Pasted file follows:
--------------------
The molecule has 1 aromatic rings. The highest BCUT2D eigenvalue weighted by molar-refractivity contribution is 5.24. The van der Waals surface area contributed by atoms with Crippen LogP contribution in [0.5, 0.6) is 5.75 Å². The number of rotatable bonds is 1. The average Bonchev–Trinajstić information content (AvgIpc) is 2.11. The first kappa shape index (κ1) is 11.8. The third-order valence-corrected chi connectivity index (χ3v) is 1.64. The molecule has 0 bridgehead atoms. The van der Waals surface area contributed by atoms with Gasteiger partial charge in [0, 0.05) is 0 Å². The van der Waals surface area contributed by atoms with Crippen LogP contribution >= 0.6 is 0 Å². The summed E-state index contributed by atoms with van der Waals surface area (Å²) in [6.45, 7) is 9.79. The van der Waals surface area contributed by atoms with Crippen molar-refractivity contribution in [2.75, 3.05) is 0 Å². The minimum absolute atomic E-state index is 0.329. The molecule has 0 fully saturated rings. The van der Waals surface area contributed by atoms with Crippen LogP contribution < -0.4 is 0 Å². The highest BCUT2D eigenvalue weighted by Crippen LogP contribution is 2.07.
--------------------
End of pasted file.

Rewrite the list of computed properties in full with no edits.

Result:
The molecule has 1 aromatic rings. The highest BCUT2D eigenvalue weighted by molar-refractivity contribution is 5.24. The van der Waals surface area contributed by atoms with Crippen LogP contribution in [0.5, 0.6) is 5.75 Å². The number of rotatable bonds is 1. The average Bonchev–Trinajstić information content (AvgIpc) is 2.11. The first kappa shape index (κ1) is 11.8. The third-order valence-corrected chi connectivity index (χ3v) is 1.64. The molecule has 0 bridgehead atoms. The van der Waals surface area contributed by atoms with Gasteiger partial charge in [0, 0.05) is 0 Å². The van der Waals surface area contributed by atoms with Crippen LogP contribution >= 0.6 is 0 Å². The summed E-state index contributed by atoms with van der Waals surface area (Å²) in [6.45, 7) is 9.79. The van der Waals surface area contributed by atoms with Crippen molar-refractivity contribution in [2.75, 3.05) is 0 Å². The minimum absolute atomic E-state index is 0.329. The molecule has 0 fully saturated rings. The van der Waals surface area contributed by atoms with Crippen LogP contribution < -0.4 is 0 Å². The highest BCUT2D eigenvalue weighted by Crippen LogP contribution is 2.07.